You don't, you see a "political" verdict that protects the establishment, that disregards evidence that you believe is crucial, and is invalid because the judiciary are not proper scientists.. I can see no way of bridging this divide, we must agree to disagree.


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Re: The end of the road for Landis.
« Reply #39 on: July 01, 2008, 08:21:06 am »
How about asking the question did Landis dope.
Yes.

Did he get caught?
Yes.

Re: The end of the road for Landis.
« Reply #40 on: July 01, 2008, 08:41:18 am »
How about asking the question did Landis dope.
Yes.

Did he get caught?
Yes.

Perfectly expressed   :thumbsup:

thanks

"What a long, strange trip it's been", Truckin'

David Martin

  • Thats Dr Oi You thankyouverymuch
Re: The end of the road for Landis.
« Reply #41 on: July 01, 2008, 08:50:21 am »
How about asking the question did Landis dope.
Yes.

The point of this discussion is NOT about whether or not Landis doped. It is whether the evidence presented is sufficient to provide proof beyond a reasonable doubt.

It is acknowledged that the lab screwed up. (Read the USADA judgement if you believe he had an elevated testosterone - he didn't). It is known that the lab deviated from protocol. It is up to the lab to demonstrate that their deviations did not provide an AAF that otherwise would not be found.

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Did he get caught?
Yes.

A difficult test was performed badly and it is claimed that it shows the presence of exogenous testosterone. There are strong technical reasons why the test results as presented are arbitrary and not sufficient evidence to convict.
These reasons were not addressed, just dismissed with the statement that the lab was certified and the tests were certified.
Chain of evidence issues were not addressed.

FWIW my background is in chemistry with experience in chromatographic separation. I am a scientist who is presently writing software for analysis of mass spectrometry results, including isotope label analysis. I do have a bit of a clue about the matter under discussion.

My verdict from the evidence I have seen is that it is suggestive of doping but inconclusive. There are inconsistencies in the data and failures in process.

..d
"By creating we think. By living we learn" - Patrick Geddes

Re: The end of the road for Landis.
« Reply #42 on: July 01, 2008, 10:23:18 am »
How about asking the question did Landis dope.
Yes.

Impossible to say from the evidence.

Quote
Did he get caught?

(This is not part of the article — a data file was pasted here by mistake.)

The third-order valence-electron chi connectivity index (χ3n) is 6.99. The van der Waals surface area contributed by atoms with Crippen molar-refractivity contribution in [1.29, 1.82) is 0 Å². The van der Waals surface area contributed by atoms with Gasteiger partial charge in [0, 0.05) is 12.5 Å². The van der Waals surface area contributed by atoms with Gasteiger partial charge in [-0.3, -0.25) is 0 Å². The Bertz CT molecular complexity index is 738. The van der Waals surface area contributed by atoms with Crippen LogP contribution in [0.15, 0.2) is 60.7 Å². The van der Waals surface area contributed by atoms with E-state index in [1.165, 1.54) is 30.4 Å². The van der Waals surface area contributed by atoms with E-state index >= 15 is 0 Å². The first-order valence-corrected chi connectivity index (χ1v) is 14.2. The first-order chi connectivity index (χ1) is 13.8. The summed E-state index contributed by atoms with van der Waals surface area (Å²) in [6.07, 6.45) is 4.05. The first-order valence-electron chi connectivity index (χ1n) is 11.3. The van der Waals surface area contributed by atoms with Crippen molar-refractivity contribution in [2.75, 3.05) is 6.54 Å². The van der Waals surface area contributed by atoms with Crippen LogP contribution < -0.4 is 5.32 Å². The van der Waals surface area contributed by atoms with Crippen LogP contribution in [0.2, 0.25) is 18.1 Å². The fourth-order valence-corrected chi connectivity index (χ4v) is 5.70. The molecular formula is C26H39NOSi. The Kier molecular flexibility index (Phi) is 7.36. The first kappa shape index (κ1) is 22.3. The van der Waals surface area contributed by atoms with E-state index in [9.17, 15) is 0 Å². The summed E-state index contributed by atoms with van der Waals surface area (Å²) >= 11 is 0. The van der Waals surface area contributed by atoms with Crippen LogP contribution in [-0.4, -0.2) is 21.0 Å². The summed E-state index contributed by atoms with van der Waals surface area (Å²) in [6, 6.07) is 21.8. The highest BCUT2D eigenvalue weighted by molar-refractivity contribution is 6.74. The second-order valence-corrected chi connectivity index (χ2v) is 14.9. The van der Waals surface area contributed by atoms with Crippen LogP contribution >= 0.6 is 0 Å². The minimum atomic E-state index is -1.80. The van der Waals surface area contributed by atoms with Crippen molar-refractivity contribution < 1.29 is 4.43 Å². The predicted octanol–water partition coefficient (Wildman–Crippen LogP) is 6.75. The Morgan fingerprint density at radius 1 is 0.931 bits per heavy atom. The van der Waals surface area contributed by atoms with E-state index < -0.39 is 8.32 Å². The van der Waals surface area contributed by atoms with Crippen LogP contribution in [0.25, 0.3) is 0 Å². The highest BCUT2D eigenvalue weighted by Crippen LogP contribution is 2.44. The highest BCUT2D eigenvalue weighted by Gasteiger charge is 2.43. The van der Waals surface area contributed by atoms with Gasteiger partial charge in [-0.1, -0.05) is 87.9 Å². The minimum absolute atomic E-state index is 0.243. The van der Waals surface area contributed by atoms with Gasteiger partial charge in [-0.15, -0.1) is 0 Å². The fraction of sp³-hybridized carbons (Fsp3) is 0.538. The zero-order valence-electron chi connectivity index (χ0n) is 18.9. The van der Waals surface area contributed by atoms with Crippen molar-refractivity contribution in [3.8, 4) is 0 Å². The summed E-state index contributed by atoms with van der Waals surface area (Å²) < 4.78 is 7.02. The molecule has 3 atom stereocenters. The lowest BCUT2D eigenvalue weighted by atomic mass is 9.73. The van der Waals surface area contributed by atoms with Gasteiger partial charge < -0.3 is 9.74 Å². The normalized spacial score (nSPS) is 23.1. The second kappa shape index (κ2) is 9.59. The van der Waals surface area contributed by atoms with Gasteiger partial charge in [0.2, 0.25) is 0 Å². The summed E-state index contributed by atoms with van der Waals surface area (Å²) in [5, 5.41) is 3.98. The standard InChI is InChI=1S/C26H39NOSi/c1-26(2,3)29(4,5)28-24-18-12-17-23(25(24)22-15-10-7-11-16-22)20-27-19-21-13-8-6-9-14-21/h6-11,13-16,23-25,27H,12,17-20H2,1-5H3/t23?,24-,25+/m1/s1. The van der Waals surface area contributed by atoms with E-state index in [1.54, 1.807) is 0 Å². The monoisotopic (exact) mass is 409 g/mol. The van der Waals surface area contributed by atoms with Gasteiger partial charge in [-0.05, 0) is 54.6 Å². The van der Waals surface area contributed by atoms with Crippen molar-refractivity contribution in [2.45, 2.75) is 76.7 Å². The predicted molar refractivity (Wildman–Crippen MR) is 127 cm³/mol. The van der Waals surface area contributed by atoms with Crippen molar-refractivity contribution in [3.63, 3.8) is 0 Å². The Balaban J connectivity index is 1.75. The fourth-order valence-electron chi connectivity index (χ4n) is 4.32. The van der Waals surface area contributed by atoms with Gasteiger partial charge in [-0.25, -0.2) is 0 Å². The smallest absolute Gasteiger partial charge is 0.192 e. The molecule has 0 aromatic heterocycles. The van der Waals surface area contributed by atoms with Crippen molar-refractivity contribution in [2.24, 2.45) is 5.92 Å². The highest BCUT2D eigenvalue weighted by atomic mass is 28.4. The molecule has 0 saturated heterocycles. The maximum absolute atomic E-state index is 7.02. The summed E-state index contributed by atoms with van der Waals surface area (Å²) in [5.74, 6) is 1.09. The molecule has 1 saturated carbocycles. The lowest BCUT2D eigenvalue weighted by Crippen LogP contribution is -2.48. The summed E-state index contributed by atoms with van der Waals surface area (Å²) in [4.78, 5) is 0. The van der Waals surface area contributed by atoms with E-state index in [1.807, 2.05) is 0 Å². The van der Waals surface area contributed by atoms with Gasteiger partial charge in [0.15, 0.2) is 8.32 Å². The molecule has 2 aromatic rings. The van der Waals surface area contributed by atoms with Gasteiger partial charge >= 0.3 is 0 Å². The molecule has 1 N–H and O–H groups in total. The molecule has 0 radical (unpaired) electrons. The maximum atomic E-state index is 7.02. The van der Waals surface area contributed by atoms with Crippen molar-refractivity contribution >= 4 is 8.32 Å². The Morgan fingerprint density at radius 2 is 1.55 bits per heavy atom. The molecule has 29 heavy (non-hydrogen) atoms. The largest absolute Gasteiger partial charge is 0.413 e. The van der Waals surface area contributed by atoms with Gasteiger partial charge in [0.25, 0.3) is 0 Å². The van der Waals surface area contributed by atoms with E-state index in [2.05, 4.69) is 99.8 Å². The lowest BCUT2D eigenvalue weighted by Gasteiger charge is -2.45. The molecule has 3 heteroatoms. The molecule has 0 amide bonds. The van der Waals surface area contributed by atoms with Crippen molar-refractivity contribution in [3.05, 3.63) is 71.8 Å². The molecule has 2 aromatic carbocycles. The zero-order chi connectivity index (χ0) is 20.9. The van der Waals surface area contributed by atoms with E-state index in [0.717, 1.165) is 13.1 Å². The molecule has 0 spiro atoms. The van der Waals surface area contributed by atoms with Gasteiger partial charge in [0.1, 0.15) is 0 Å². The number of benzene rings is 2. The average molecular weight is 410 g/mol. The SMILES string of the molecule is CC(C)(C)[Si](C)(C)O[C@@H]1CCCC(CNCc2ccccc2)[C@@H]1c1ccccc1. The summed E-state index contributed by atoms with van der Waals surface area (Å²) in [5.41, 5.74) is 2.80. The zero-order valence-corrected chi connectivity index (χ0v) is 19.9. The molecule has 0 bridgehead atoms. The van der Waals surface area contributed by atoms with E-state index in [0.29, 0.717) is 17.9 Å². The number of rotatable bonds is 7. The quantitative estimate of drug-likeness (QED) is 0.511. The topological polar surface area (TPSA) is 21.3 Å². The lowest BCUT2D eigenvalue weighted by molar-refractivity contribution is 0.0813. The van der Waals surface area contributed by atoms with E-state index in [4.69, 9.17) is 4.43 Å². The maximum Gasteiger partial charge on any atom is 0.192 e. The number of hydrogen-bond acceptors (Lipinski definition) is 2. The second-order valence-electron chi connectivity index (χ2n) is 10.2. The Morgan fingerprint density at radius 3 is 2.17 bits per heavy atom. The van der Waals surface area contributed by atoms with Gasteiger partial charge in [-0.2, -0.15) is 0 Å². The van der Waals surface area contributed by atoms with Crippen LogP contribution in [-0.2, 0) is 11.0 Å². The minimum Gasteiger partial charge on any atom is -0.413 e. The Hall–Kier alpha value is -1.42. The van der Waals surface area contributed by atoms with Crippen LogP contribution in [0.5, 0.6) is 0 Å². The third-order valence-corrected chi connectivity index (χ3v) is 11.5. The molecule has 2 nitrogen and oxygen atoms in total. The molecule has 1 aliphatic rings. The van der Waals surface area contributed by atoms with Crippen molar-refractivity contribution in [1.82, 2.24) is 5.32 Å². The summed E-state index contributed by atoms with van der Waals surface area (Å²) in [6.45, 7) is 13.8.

Yes.

To the standard required of a kangaroo court or a Stalinist show trial, yes. To the standard required by natural justice or a properly constituted court of law, most certainly not.
The old Legion hand told the recruit, "When things are bad, bleu, try not to make them worse, because it is very likely that they are bad enough already." -- Robert Ruark

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Re: The end of the road for Landis.
« Reply #43 on: July 02, 2008, 11:06:08 am »
How about asking the question did Landis dope.
Yes.

The point of this discussion is NOT about whether or not Landis doped. It is whether the evidence presented is sufficient to provide proof beyond a reasonable doubt.

No, it's not.  As pointed out above, its the balance of probability.  And, on the balance of probability, given the points that Rich makes above, the finding was that, yes, Landis doped.   End of story.

Quote
Quote
Did he get caught?
Yes.

A difficult test was performed badly and it is claimed that it shows the presence of exogenous testosterone. There are strong technical reasons why the test results as presented are arbitrary and not sufficient evidence to convict.
These reasons were not addressed, just dismissed with the statement that the lab was certified and the tests were certified.
Chain of evidence issues were not addressed.

FWIW my background is in chemistry with experience in chromatographic separation. I am a scientist who is presently writing software for analysis of mass spectrometry results, including isotope label analysis. I do have a bit of a clue about the matter under discussion.

My verdict from the evidence I have seen is that it is suggestive of doping but inconclusive. There are inconsistencies in the data and failures in process.

..d

I think it is imperative that the testing authorities tighten up their act.  I have no doubt that their bungling has, in the past, let dopers off the hook.  Despite the wriggling of teams trying to avoid testing, there is no excuse for handling samples badly once collected.

However, returning to the point:  Landis cheated, and no amount of money or lawyers he could throw at the system to try to intimidate them to back down succeeded.  Floyd Landis is a cheat, and degrades our sport not only in commiting his breach of the rules, but in dragging out his doomed attempt to prove his alleged innocence, providing headlines for years about drugs in cycling.

Thanks Floyd.  Now go away.
Getting there...

gonzo

Re: The end of the road for Landis.
« Reply #44 on: July 02, 2008, 11:16:04 am »
However, returning to the point:  Landis cheated, and no amount of money or lawyers he could throw at the system to try to intimidate them to back down succeeded.  Floyd Landis is a cheat, and degrades our sport not only in commiting his breach of the rules, but in dragging out his doomed attempt to prove his alleged innocence, providing headlines for years about drugs in cycling.

Thanks Floyd.  Now go away.

This is what the argument's about; is there sufficient evidence to say that Landis did cheat in the manner they said? It sure as hell doesn't seem clear cut to me based on the arguments from those in the know.

I would have thought that you wouldn't be against someone standing up in court to defend themselves.

Re: The end of the road for Landis.
« Reply #45 on: July 02, 2008, 11:18:05 am »